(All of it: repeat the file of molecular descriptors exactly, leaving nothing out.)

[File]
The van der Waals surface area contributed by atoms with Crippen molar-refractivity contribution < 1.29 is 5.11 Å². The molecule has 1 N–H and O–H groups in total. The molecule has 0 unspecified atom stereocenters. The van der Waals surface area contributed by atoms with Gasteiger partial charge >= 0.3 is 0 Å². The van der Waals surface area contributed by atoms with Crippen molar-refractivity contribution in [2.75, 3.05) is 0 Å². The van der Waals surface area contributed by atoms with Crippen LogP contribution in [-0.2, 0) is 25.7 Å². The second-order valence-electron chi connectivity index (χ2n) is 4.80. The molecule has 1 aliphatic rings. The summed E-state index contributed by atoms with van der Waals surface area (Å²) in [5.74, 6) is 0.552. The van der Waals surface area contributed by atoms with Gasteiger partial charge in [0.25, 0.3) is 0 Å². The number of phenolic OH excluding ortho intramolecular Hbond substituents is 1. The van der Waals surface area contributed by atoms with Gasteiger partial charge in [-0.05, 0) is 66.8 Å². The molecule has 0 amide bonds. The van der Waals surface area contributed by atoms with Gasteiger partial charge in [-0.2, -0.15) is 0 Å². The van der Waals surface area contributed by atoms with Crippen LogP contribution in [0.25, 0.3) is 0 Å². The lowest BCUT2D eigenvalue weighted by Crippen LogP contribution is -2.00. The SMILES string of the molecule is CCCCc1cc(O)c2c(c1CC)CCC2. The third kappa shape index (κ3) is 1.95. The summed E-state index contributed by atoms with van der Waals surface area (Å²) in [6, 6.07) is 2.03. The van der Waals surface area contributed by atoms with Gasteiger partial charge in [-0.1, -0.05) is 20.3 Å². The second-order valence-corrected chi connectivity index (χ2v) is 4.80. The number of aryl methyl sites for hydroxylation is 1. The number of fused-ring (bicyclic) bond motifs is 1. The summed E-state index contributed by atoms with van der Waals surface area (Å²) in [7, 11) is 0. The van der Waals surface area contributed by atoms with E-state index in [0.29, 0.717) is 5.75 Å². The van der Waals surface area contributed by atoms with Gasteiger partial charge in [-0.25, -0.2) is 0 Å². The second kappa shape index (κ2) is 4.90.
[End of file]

The van der Waals surface area contributed by atoms with Crippen molar-refractivity contribution < 1.29 is 5.11 Å². The molecule has 1 N–H and O–H groups in total. The molecule has 0 unspecified atom stereocenters. The van der Waals surface area contributed by atoms with Gasteiger partial charge >= 0.3 is 0 Å². The van der Waals surface area contributed by atoms with Crippen molar-refractivity contribution in [2.75, 3.05) is 0 Å². The van der Waals surface area contributed by atoms with Crippen LogP contribution in [-0.2, 0) is 25.7 Å². The second-order valence-electron chi connectivity index (χ2n) is 4.80. The molecule has 1 aliphatic rings. The summed E-state index contributed by atoms with van der Waals surface area (Å²) in [5.74, 6) is 0.552. The van der Waals surface area contributed by atoms with Gasteiger partial charge in [0.25, 0.3) is 0 Å². The number of phenolic OH excluding ortho intramolecular Hbond substituents is 1. The van der Waals surface area contributed by atoms with Gasteiger partial charge in [-0.05, 0) is 66.8 Å². The molecule has 0 amide bonds. The van der Waals surface area contributed by atoms with Gasteiger partial charge in [-0.2, -0.15) is 0 Å². The van der Waals surface area contributed by atoms with Crippen LogP contribution in [0.25, 0.3) is 0 Å². The lowest BCUT2D eigenvalue weighted by Crippen LogP contribution is -2.00. The SMILES string of the molecule is CCCCc1cc(O)c2c(c1CC)CCC2. The third kappa shape index (κ3) is 1.95. The summed E-state index contributed by atoms with van der Waals surface area (Å²) in [6, 6.07) is 2.03. The van der Waals surface area contributed by atoms with Gasteiger partial charge in [-0.1, -0.05) is 20.3 Å². The second-order valence-corrected chi connectivity index (χ2v) is 4.80. The number of aryl methyl sites for hydroxylation is 1. The number of fused-ring (bicyclic) bond motifs is 1. The summed E-state index contributed by atoms with van der Waals surface area (Å²) in [7, 11) is 0. The van der Waals surface area contributed by atoms with E-state index in [0.29, 0.717) is 5.75 Å². The van der Waals surface area contributed by atoms with Gasteiger partial charge in [-0.25, -0.2) is 0 Å². The second kappa shape index (κ2) is 4.90.